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The late Sentator John Lewis stands in front of the U.S. Capitol building.
By The Skanner News | The Skanner News
Published: 02 December 2021

WASHINGTON — Senate Democrats must prioritize passage of the Freedom to Vote Act and John R. Lewis Voting Rights Advancement Act as soon as possible and delay recess if necessary to do it, a coalition of more than 200 groups representing tens of millions of Americans said today in a letter to the Senate.

Organized by the Declaration for American Democracy coalition (DFAD) and The Leadership Conference on Civil and Human Rights, the letter calls on Senate Democrats to do whatever it takes to pass these critical voting rights bills this year.

“In order to pass the Freedom to Vote Act, the John R. Lewis Voting Rights Advancement Act, and other vitally important priorities, we are calling on the Senate to delay the recess set to begin on December 13, 2021, until these bills are passed. This legislation must be a top priority on the remaining agenda for the year.

"And we urge you to stay in session to do whatever it takes until these bills are passed because inaction is not an option.”

Organizational signers include leading national voting rights, faith, environmental, civil rights, and labor organizations along with dozens of in-state groups focused on grassroots organizing.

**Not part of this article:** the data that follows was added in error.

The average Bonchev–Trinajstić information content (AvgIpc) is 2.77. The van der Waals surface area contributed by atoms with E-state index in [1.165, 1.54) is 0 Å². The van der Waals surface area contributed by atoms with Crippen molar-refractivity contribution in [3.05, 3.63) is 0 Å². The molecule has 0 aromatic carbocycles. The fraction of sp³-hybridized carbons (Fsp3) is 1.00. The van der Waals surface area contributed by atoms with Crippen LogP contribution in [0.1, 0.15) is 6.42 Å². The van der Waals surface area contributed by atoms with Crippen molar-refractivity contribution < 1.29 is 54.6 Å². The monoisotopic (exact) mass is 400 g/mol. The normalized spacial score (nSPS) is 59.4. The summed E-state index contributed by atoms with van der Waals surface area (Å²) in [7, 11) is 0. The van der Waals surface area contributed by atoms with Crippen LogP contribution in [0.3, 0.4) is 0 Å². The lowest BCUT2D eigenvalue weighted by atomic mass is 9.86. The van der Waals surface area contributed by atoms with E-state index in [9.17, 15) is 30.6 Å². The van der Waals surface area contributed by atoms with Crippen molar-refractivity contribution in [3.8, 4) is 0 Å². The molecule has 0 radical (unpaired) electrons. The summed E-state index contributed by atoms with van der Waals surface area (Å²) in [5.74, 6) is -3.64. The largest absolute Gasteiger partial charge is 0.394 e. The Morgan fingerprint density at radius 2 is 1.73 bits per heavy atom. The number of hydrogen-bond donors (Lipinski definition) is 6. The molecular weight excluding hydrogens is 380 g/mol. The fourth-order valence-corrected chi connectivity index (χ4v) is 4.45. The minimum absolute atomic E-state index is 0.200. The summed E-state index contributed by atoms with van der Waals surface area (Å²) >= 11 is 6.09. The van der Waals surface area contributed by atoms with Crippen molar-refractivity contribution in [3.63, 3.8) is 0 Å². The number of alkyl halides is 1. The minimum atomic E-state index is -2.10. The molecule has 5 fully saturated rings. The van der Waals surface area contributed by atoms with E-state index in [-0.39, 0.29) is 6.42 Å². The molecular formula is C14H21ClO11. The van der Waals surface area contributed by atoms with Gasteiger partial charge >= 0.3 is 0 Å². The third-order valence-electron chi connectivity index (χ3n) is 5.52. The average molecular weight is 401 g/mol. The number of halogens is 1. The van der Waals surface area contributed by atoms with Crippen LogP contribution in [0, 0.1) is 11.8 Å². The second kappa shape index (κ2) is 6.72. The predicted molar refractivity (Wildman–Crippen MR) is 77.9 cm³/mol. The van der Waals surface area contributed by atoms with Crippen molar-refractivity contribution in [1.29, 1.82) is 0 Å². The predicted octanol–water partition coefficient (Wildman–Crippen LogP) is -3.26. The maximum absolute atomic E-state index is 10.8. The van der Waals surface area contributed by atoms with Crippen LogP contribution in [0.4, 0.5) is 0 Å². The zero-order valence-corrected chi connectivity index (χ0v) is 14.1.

“Our democracy is under attack across the country, and Senate Democrats must do whatever it takes--right now--to get these critical voting rights bills signed into law,” said Jana Morgan, director of the DFAD coalition. “As these organizations, who represent tens of millions of Americans, make clear: time is running out. We need to pass these bills as soon as possible.”

“The foundation of our democracy is on the line. We cannot continue to operate as though communities will jump through unnecessary hurdles to exercise our right to vote and once again save our country. The idea that Senators would leave for recess when so much that makes America America is on the table, is unacceptable. The numerous hurdles that voters experienced during the 2020 election cycle amid a pandemic — and the ensuing efforts by some to erect barriers to the ballot box — reinforce this urgent need to safeguard our democracy by the end of the year. Senators must end their bitter partisan debate and move to protect the most basic freedom of our democracy: the freedom to vote,” said Wade Henderson, interim president and CEO of The Leadership Conference on Civil and Human Rights.

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